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Chicken Cacciatore

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Jenise

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Chicken Cacciatore

by Jenise » Thu Dec 26, 2019 6:09 pm

So tonight I'd planned Chicken Cacciatore. I like to do these dinner-and-a-movie nights. Tonight we'll have this while watching Spike Lee's Do The Right Thing, which Danny Aiello and an Italian restaurant figure into heavily.

I have probably made CC only three times in the 30 years we've been married. I know for a fact that the last time was over 15 years ago, because it was at our former home in So Cal. No reason for the lapse except that my repertoire includes literally hundreds, if not thousands, of things I can riff on be they old faves or one-of-a-kinds because it's more satisfying creatively to go rogue on ingredients than follow a recipe or do things over and over. I can make anything taste good, and if I repeat something twice in one year that's a lot.

Like most things I cook for this dish I have no recipe, and I need no recipe. I loved my mother's version and would cleave toward that with these ingredients: wine, tomatoes, red and green bell peppers, oregano. I actually don't think I've had chicken cacciatore made by anyone else.

But for yucks just now I googled the dish to see how others make it, thinking that, given a name like Hunter's Chicken which is what the Italian name translates to, there are probably 100 ways to go about it. And of course, I was right, there are, and many people have posted some pretty darned unappetizing pictures of their dishes. One picture that made me howl was meat and sauce served on top of spaghetti with a sprig of mint (where there was no mint, only dried basil and oregano, in the dish). I wouldn't take that person's word for ANYTHING.

Anyway, lots of dreck out there but I did find one fairly scholarly write-up, a comparison of many masters' versions, including Hazan, Delia Smith, Jamie Oliver and the like, which led to one food writer coming up with her own idea of perfection that was shared in The Guardian newspaper. It includes a picture that is by far the most attractive version I saw, too.

It's so well done I thought I'd share it.

https://www.theguardian.com/lifeandstyle/wordofmouth/2013/sep/12/how-to-cook-perfect-chicken-cacciatora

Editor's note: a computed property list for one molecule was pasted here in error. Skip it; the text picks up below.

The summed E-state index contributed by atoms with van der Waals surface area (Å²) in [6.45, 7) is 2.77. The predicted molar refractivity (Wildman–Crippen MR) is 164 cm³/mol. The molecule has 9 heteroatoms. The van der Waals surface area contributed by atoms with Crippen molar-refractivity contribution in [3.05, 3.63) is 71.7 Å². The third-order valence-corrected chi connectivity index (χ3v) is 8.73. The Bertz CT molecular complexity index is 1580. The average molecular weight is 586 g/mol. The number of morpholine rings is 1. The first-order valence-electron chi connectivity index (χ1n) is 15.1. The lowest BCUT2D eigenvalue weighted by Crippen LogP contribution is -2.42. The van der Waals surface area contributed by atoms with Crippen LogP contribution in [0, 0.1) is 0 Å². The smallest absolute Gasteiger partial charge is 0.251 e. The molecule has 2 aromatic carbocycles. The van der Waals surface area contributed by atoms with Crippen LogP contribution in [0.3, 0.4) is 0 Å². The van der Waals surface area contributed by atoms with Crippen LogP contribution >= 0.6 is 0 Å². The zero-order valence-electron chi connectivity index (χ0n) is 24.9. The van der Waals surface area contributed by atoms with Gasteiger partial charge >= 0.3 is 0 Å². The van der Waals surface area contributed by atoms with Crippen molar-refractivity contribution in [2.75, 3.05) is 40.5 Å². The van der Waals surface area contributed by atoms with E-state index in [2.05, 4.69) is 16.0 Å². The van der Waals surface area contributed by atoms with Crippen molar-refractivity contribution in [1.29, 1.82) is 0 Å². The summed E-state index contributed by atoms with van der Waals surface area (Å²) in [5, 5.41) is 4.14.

My wine shopping and I have never had a problem. Just a perpetual race between the bankruptcy court and Hell.--Rogov
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Paul Winalski

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Re: Chicken Cacciatore

by Paul Winalski » Thu Dec 26, 2019 8:32 pm

Chef Carey put a version of CC in his book Chef on Fire, which is one of the best textbooks for learning basic cooking techniques that I've seen.

-Paul W.
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Jenise

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Re: Chicken Cacciatore

by Jenise » Fri Dec 27, 2019 2:59 pm

Our cacciatore last night was excellent. Went with mom's flavors but more elevated technique, and have some idea of how to make it even more refined. Round 2 coming up soon!
My wine shopping and I have never had a problem. Just a perpetual race between the bankruptcy court and Hell.--Rogov
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Re: Chicken Cacciatore

by Dale Williams » Fri Dec 27, 2019 9:40 pm

I love cacciatore, but mine always includes mushrooms - like chasseur (also hunters), they are what is in the forest,. Chicken is fine, but I really love rabbit (and makes more sense for a hunter's dish). :)
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Re: Chicken Cacciatore

by Jenise » Sat Dec 28, 2019 12:44 pm

Mushrooms--I get it. Makes perfect sense, Dale. I was going to add them to mine until I started chatting about dinner plans with my brother whose memories of our mother's cacciatore aren't as vivid as mine. Best I remember, Mom's was heavily dependent on both red and green bell peppers but I could well be wrong about the reds, as back then red bell peppers were seasonal even in southern California. But green--always around and always in her cacciatore but few, if any, of the recipes I looked at on line included them.

Rabbit makes sense too. As the author of the article I posted the link to said, who goes out hunting and only comes back with a chicken?
My wine shopping and I have never had a problem. Just a perpetual race between the bankruptcy court and Hell.--Rogov
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Re: Chicken Cacciatore

by Paul Winalski » Sat Dec 28, 2019 12:48 pm

The Polish also have a dish called Hunter's Stew. The common theme in all of them (chasseur, cacciatore, bigos) seems to be mushrooms.

-Paul W.

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